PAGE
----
Most of the ways my characters’ differences end up pushing the plot are subtle ones.  For instance, in Book 3 (out this fall!), which features two new nonwhite, female mathematicians, one of them has her assumed anonymity turn on the use of a pronoun.  In book 2, an African-American character points out my protagonist can pass using another woman’s ID because they’re both nonwhite.  The non-USA-ian background of my protagonist will become a clue to her past in book 4.  In both books 1 and 2, giving a character with a physical disability the proper accessibility created way more plot and character possibilities than it limited.  And on and on — character backgrounds, relationships, reactions, and conflicts are all enriched by the characters’ diversity.

I don’t plan these things.  I make my characters first, and let them drive the plot.  But the more diverse they are — either by being different from the hegemonic majority in their world, or just different from each other in all sorts of ways — the more it opens all sorts of avenues I otherwise wouldn’t have.

Why should we care about representation in fiction?

1) Allowing for the possibility of diversity improves storytelling.  I recently saw an interview with George Miller, the creator and director of Mad Max: Fury Road, which has been lauded for being an ensemble action movie that dared to have a mostly-female team of heroes.  Miller said he didn’t intend any shattering feminism with the movie — he was just trying to tell a good story, and that was where the brainstorming took him.

Which is amazing to me.  I want that.  I want that in our world, that people’s brainstorming will take them to a team of female heroes for an action movie just as often as it will populate an action movie almost entirely with men.  It’s ridiculous to me that we can look at this movie that grew out of a normal brainstorming process with no overt feminist design and think, “Wow, how on earth did they get a movie with that many women in it greenlit?!”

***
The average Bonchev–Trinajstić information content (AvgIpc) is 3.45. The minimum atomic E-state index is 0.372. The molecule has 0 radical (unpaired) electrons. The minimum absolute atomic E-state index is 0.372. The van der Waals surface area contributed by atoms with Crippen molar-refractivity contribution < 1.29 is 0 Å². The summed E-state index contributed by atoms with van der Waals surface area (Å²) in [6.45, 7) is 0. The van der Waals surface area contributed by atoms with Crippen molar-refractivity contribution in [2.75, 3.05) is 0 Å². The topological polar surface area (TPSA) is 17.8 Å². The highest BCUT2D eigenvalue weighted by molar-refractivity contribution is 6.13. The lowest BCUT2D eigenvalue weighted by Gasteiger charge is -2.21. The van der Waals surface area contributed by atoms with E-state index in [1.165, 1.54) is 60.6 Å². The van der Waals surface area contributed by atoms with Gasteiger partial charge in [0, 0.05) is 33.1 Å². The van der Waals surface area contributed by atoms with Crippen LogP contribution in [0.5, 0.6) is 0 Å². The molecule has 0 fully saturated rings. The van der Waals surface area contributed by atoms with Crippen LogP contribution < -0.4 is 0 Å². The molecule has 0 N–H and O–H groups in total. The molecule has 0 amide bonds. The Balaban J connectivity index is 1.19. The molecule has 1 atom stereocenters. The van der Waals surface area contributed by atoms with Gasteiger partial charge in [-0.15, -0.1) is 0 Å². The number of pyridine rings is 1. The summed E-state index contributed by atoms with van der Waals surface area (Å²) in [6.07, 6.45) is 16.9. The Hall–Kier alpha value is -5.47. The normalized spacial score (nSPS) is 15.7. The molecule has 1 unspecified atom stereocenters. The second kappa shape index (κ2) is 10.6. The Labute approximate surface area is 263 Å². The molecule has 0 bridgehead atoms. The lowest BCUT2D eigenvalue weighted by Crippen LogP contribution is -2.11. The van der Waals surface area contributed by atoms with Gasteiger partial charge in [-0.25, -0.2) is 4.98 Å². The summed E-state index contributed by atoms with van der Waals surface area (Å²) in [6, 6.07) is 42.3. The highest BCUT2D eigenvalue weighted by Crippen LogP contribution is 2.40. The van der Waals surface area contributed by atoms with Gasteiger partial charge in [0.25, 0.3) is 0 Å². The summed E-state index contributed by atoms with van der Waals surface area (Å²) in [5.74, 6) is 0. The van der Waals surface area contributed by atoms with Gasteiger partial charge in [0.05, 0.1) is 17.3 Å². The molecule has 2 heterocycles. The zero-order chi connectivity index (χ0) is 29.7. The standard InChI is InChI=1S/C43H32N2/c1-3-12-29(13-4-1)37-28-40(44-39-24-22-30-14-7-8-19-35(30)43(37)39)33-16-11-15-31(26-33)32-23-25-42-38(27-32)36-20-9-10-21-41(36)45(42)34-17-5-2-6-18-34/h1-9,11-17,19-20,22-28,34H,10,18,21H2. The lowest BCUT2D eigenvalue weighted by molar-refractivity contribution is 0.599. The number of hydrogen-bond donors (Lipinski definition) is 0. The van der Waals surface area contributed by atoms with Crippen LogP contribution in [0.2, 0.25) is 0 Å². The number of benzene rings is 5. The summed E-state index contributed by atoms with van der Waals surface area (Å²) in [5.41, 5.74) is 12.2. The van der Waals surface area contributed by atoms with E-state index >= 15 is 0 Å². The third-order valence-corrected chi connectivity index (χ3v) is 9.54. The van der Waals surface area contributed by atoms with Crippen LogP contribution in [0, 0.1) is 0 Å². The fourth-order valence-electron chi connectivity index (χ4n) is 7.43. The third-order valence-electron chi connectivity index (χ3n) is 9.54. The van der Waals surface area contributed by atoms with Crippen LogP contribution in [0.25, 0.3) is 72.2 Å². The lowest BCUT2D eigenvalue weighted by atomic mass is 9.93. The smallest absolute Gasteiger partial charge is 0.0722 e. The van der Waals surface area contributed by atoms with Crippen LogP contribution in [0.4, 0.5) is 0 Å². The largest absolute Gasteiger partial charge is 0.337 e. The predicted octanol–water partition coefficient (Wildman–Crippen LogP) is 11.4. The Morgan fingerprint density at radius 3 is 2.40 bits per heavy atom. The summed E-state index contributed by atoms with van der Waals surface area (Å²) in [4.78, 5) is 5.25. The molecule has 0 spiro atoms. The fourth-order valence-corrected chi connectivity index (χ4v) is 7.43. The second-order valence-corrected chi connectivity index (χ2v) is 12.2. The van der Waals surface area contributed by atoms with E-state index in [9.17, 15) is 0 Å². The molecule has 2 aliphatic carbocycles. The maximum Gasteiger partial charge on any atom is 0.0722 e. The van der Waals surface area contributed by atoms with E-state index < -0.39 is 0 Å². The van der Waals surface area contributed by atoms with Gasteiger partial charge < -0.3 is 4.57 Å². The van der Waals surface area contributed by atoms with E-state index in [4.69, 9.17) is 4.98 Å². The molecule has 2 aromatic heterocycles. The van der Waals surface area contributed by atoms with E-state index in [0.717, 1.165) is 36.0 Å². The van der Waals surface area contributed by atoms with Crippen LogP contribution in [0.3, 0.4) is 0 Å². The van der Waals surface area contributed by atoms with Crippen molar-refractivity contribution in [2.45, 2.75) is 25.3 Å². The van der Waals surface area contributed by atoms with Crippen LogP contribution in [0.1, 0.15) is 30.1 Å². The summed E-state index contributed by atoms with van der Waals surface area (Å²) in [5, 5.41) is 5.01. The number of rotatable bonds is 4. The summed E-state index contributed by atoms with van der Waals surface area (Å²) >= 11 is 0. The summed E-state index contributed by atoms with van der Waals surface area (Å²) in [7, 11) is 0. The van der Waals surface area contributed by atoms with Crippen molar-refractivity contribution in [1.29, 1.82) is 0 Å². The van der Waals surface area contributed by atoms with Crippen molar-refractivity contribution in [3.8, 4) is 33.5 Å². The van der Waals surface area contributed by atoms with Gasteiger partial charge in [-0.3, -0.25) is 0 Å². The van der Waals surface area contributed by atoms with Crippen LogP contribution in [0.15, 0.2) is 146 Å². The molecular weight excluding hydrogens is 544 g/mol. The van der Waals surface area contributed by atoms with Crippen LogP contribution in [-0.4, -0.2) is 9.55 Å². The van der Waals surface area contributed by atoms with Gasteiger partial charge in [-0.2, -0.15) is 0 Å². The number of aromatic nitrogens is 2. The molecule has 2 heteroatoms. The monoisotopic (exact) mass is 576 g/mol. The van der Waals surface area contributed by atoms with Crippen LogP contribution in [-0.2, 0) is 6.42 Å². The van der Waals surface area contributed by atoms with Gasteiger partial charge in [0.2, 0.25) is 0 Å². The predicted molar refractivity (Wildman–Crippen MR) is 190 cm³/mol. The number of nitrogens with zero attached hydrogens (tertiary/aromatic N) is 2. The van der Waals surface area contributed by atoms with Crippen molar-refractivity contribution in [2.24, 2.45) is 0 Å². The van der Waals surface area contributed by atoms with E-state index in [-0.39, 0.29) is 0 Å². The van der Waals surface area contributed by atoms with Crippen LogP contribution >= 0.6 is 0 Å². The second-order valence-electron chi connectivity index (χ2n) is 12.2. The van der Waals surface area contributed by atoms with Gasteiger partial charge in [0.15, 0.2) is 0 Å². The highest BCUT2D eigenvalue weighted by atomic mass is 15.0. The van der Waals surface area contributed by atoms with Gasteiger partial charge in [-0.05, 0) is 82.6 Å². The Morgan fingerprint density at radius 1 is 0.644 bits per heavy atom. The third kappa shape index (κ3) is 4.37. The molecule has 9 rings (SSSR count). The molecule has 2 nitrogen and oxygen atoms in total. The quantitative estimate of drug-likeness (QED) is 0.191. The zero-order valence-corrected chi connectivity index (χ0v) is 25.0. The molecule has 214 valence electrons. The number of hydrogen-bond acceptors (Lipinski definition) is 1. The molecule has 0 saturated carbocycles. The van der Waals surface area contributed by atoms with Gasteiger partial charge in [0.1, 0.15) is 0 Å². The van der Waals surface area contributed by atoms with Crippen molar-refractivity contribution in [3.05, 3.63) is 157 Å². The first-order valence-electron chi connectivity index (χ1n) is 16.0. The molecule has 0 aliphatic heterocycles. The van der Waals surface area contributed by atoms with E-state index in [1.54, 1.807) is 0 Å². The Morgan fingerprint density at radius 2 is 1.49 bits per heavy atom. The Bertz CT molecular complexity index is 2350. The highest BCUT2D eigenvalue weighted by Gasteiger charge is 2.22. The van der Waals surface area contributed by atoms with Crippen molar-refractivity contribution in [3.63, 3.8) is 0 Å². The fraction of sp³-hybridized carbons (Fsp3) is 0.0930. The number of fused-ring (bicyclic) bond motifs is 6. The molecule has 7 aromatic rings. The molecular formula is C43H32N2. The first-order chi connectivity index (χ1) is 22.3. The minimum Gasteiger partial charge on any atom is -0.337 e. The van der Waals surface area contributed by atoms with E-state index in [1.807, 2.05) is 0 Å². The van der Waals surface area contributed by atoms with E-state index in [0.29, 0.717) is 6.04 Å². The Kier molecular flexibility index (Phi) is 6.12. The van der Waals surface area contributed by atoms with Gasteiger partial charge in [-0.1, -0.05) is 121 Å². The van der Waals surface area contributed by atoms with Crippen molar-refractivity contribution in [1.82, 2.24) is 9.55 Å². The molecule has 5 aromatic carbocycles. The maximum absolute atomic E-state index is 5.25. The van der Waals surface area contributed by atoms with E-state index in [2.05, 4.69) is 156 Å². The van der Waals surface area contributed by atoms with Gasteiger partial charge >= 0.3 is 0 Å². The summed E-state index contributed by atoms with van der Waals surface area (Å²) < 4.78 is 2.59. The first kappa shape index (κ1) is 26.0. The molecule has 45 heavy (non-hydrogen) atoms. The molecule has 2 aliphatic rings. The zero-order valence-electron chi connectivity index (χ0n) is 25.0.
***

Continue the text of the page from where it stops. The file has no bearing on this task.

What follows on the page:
But all Miller did was allow for the possibility, and we got an incredible story.  I love Mad Max because it’s a great movie, full stop.

2) It’s a matter of honesty.  When I look around my life in LA, the amount of diversity is staggering.  I’ll look around at a party and realize that half the people are nonwhite or half the people are queer, not by any intentional selection process, just because they are.  Once I worked on a string of three films in a row that had almost no white people on the cast and crew — they were an African-American Western, a Colombian music video, and a Japanese commercial.  The group I used to watch Doctor Who with only had one guy and one white person (not the same person).  None of this is by design; it’s just the world I live in.

When we write fictional worlds in which this sort diversity is purposely excised — and, yes, purposely, no matter how non-maliciously, because writing non-diversely is a choice as much as writing diversely is — it’s dishonest.  It’s taking reality and altering it for no good reason whatsoever.  And it’s not only dishonest, it’s dishonest in a way that is hurtful to members of the audience.  The feeling that “people like me” are erased from fictional realities is not a pleasant one . . . and after a while, it becomes exhausting.

3) Media impacts the way we interact with other humans in reality.  We all have subconscious biases in thousands of ways; that’s just the way our brains work.  It’s illogical to think media representations (or non-representations) of diversity don’t affect how we perceive the world, or that the biases in media don’t have a cheerful give-and-take with real-world systemic prejudice.  Characters in fiction can affect how we see others and how we see ourselves.

Unconscious institutional bias is one of the hardest types of bias to combat.  The more good representation in fiction can push back against that, the better a place the world will be.

4) If you want a selfish reason: It opens up more plot and character opportunities, as above.

5) Also partially selfishly: I’ll add that writing people with backgrounds vastly different from mine is constantly improving my own empathy and humanity.  Most of the research I do is to go and read and listen.  And if I’m listening well enough to help me write a character, it’s impossible for me not to become a more understanding human.  This is especially true considering that (obviously) people from any one demographic are not a monolith, so there’s no limit to the nuance of human experience I can learn from.

What book (other than your own) should we stick in a beach bag this summer, should we be lucky enough to have a beach visit in our future?

I’m going to diverge a little from my usual here and recommend a graphic novel. I don’t read a lot of graphic novels because I tend to get eyestrain from them (sadness!), but this one is TOTALLY WORTH IT.

It’s called “The Thrilling Adventures of Lovelace and Babbage,” by Sydney Padua.  And it’s about Ada Lovelace and Charles Babbage in a steampunk alternate universe, one where she doesn’t die young and he actually finishes his inventions and they team up to FIGHT CRIME.